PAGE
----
Long-Term Effects of Thinning and Prescribed Fire on Tree Growth and Bark Beetle Demography in a Jeffrey Pine Stand
AuthorSwim, Shannon Linden
AdvisorWalker, Roger F
Environmental and Natural Resource Sciences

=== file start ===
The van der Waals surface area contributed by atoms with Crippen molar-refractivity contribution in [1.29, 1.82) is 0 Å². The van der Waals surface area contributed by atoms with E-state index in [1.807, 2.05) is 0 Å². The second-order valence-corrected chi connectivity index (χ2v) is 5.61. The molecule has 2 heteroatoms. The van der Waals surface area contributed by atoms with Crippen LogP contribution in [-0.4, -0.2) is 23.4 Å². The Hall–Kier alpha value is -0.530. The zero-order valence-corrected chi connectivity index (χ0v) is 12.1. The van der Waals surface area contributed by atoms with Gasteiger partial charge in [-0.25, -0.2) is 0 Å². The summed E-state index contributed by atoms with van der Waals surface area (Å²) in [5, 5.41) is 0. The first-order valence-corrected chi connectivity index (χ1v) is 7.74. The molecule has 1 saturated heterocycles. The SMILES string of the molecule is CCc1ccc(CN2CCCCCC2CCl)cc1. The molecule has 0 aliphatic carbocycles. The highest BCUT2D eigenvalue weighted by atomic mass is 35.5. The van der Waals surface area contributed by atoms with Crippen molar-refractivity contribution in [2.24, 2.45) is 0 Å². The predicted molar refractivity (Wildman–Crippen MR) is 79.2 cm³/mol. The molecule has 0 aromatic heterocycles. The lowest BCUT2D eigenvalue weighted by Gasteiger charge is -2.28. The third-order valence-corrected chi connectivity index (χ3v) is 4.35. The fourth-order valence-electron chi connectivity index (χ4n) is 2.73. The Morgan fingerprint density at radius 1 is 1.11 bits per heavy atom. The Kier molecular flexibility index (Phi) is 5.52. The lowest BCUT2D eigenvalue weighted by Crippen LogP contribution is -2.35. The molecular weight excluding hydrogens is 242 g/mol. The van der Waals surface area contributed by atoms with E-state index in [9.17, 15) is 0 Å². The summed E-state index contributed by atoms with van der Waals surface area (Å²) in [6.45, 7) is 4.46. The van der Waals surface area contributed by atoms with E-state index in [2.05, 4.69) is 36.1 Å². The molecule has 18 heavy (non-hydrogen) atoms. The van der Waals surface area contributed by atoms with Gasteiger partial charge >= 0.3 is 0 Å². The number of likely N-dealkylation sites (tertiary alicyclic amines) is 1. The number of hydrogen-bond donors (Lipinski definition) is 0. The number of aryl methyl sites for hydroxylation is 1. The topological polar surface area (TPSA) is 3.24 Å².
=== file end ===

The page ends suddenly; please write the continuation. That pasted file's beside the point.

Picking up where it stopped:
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Forest thinnings implemented with cut-to-length and whole-tree harvesting systems followed by underburning were evaluated for their effects on long-term individual tree and stand level growth responses as well as bark beetle demography in pure, uneven-aged Jeffrey pine (Pinus jeffreyi Grev. & Balf.) accompanied by isolated California white fir (Abies concolor var. lowiana [Gord.] Lemm.). Based on both dimension and volume growth measures, trees of the unburned whole-tree treatment combination exhibited the greatest individual growth responses. At the stand level, a diminished volume growth response in the whole-tree treatment was especially pronounced in the burned portion, mostly attributable to exaggerated stocking losses, while a superior response in the unburned cut-to-length combination likely reflected not only the absence of detrimental fire impacts but also the benefits of on-site slash retention. For stand level biomass, diminished growth in the whole-tree treatment was again evident, with that in the burned portion again most pronounced, while biomass accrual in the unburned cut-to-length treatment combination was generally comparable to that in the unthinned control. Regarding bark beetle prevalence as quantified through pitch tube counts, the Jeffrey pine beetle (Dendroctonus jeffreyi Hopkins) generally preferred larger trees before treatment implementation, but after exhibiting mixed pretreatment tendencies concerning stand density demonstrated a posttreatment proclivity toward higher density. Cut-to-length thinning followed by underburning increased the pine beetle population while whole-tree thinning unaccompanied by burning reduced it. Tree mortality was induced by the bark beetle infestation but was not its sole cause. Pitch tube abundance on white fir far exceeded that on Jeffrey pine, and the greatest influence on the fir engraver (Scolytus ventralis LeConte) population was the prevalence of its host tree. Increasingly utilized in forest restoration efforts in the western USA, the responses presented herein to these thinning and burning practices provide natural resource managers insight into potentially compromised outcomes when implemented in Jeffrey pine and similar dry site forest types.